Program FR - SOFreshmen - Sophomore 16 16 Day FFall WWinter In the early seventeenth century, the philosopher René Descartes chronicled his reflections on how little he actually knew, when he looked closely. He found he even had to ask, “How do I know I myself exist?” His answer, “I think, therefore I am,” became a keystone of Western philosophy. When he asked further, “What then am I?”, he answered, “A thing that thinks,” not just a body, but an . To be human, he concluded, is to be a compound of two elements: mind and body. His contemporary, Thomas Hobbes, argued this was wrong, that we humans, however mind-ful, are entirely material. The debate continues to this day. In concluding that the human element is our immaterial mind, Descartes reasoned that non-human animals differ from us by being only material, that they are completely mindless. Are animals then, only machines, without thought, even without feeling? (This was Descartes’ conclusion!). What about machines that mimic rational conversation (surely a very strong indicator of thought)? Couldn’t they be as mind-ful, and therefore as human, as we? Or from Hobbes’s materialist point of view, if we humans are only machines, how can we justify, for example, punishing a human who has caused some harm? Would we punish a car that has broken down and gone out of control? These questions remain with us today: consider the force of arguments concerning animal rights by organizations such as PETA, or the tangle of human-machine interactions evident in programs such as Second Life. What makes us different from other animals? What makes people different from the machines we create, or envision? To ask the question more broadly: what are the qualities that make humans different and unique – if there are any at all? Is there a “human element,” or are we just made up of those found on the periodic table? Questions about the ‘unique’ nature of humanity will be this program’s driving force. We will consider what makes us different from our animal, vegetable, mineral, mechanical and spiritual peers on planet earth, and how we might or might not live in symbiosis with them. We will consider shifts in our understanding of human nature, shifts that have been shaped by developments in science, from mechanics to evolution, and by developments in how we lead our daily lives, from hunting and gathering to browsing the internet. Fields of study may include the history of technology, epistemology, and the traveler’s tales of the Romantic period. Texts may include Descartes: Hobbes: Shakespeare: John Milton: Mary Shelley: Jonathan Swift: ; and works by Kant and by historians of science and technology. The program will include significant attention to writing and reading well. American studies, humanities, literature, philosophy, social sciences, and the sciences. Charles Pailthorp Trevor Speller Nancy Koppelman Freshmen FR Sophomore SO Fall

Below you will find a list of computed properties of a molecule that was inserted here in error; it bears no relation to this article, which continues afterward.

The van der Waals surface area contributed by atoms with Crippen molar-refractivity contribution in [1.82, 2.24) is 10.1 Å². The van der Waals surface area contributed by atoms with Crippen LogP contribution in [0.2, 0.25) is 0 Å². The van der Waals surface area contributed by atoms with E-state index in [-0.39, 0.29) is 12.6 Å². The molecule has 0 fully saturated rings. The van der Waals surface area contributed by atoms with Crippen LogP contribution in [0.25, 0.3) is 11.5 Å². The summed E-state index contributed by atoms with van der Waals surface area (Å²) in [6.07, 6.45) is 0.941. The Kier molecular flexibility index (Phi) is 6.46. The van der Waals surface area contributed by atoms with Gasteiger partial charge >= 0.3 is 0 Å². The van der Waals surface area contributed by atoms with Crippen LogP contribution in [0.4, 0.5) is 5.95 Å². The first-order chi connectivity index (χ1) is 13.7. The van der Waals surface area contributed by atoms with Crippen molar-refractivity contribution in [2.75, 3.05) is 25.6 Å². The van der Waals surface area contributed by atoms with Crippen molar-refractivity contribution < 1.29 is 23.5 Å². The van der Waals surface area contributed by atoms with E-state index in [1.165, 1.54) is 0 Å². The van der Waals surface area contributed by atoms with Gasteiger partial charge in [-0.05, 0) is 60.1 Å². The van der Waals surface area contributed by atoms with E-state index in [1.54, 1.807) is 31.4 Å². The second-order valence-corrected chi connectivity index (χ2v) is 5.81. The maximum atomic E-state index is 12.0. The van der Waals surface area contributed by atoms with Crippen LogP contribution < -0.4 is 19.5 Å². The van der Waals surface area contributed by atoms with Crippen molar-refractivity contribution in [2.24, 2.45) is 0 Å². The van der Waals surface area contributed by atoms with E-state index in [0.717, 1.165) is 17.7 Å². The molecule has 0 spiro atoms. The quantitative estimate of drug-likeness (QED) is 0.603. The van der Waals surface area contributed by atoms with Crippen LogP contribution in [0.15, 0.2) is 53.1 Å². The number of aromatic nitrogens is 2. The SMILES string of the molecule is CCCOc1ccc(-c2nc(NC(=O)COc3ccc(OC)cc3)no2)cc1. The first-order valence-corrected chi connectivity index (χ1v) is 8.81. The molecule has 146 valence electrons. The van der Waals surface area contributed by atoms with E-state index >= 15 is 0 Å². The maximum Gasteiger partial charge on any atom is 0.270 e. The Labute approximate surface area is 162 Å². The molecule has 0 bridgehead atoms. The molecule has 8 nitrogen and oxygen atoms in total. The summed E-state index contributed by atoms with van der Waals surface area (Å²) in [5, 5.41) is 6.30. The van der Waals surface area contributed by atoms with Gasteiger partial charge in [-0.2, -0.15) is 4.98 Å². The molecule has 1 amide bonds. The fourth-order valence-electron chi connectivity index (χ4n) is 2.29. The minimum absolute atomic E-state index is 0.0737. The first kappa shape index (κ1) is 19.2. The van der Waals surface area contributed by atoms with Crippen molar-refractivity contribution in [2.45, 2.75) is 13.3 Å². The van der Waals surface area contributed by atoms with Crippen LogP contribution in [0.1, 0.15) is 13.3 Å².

Making Dances: Creative Process in Motion

Robert Esposito

aesthetics art history consciousness studies dance linguistics physiology somatic studies theater 

  Program FR - SRFreshmen - Senior 16 16 Day FFall This focused one-quarter program centers on progressive study in Laban-based modern dance composition/choreography. Activities include technique, theory/improvisation/seminar, and composition classes. Technique is based in basic anatomy and principles of dance kinesiology, not style, period or ethnicity. Students learn how to make dances from their own sensory, emotional, cognitive, and behavioral experience by developing skills in modern dance technique, theory/improvisation, composition, performance, and critical analysis. This multidimensional approach to creative dance develops a kinesthetic vocabulary drawing on linguistics, poetics, architecture, visual arts, art history, anatomy, and choreography. The course includes units on diet, injury prevention, and somatic therapy. Strength, range, poise, and depth are developed though Pilates-based floor barre and Hanna/Feldenkrais-based Somatics. Seminar will focus on building verbal and non-verbal skills aimed at critical analysis of the history of art, choreography, and their socio-cultural contexts. Writing will focus on the development of a journal using action language, visual art, and poetics. The program culminates with a Week Ten concert of student and faculty and/or guest choreography. criticism, dance, expressive arts, movement therapy, and somatic studies. Robert Esposito Freshmen FR Sophomore SO Junior JR Senior SR Fall
Undergraduate Research in Scientific Inquiry with M. Bastaki

Maria Bastaki

environmental studies health physiology 

Signature Required: Fall Winter Spring 

  Research JR - SRJunior - Senior V V Day FFall WWinter SSpring Maria Bastaki Junior JR Senior SR Fall